Last week, we read non-fiction about animation. I wanted to choose something interesting that my students already have some prior knowledge for, but may not know the intricacies of. (We were also beginning a school-wide note-taking initiative and as an interventionist, I wanted to support that.)
I’m reading a lot (for my dissertation) about motivation in general and how adolescents are motivated, specifically and about why games are motivating. I’ve been revisiting Jane McGonigal’s (Reality is Broken, 2011) take on work. Games actively engage people in work that they find satisfying and have the chance to be successful at. She also says that satisfying work starts with a clear goal and actionable steps to achieve that goal.
For my students this week, their goal was to create an animated movie that depicts a scene from whatever they’re reading independently.
Actionable steps? Well, we learned those the previous week when we were reading about animation. This week? Time to put them into action.
Because this quest is an individual one, it changes the dynamic in the classroom. Instead of completing the goal with a small group, students were permitted to choose one helper, a person who aids them in their pursuit of the goal. The Tails to their Sonic the Hedgehog, if you will.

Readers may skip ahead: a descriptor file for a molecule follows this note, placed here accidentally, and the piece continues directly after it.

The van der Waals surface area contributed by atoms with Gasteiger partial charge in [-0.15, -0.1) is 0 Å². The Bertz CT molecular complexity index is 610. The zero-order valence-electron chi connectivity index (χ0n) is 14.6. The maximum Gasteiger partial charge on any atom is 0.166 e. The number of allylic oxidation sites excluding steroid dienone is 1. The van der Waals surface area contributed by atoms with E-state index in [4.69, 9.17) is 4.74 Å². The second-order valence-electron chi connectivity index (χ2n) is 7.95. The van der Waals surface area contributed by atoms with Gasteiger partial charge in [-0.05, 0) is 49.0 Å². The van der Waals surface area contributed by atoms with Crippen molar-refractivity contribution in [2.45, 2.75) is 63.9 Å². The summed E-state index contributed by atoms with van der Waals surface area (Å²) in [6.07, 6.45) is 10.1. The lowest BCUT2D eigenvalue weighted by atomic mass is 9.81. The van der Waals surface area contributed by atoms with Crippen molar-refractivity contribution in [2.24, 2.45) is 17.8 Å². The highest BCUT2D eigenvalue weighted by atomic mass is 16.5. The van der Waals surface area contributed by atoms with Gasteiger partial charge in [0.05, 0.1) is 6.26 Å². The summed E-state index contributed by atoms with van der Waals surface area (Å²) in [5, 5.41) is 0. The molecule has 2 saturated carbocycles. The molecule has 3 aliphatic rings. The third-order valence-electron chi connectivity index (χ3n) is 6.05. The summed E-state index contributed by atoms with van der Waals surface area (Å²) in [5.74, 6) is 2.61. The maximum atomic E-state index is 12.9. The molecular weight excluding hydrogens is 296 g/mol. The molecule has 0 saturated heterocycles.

I wish I could play for you the conversations I hear around me as I’m writing this post.
I can hear how students are using mental work – their cognitive faculties to decide on the best angles to shoot from and how to best show the portions of their stories they’re trying to convey.
How they’re integrating their discovery work from last week, where they learned about the world of animation, into completing their current objective.
How they utilize teamwork – while only one of the pair is responsible for the animation they’re creating (read, gets the grade for it), they both have a sense of ownership of the final product that they worked together to produce.
And finally the results of their creative work – the benefits of having the opportunity to make meaningful decisions about something and feel proud of the results.
I’m excited for our screening on Friday. Wander back, I’ll share with you some of their reactions.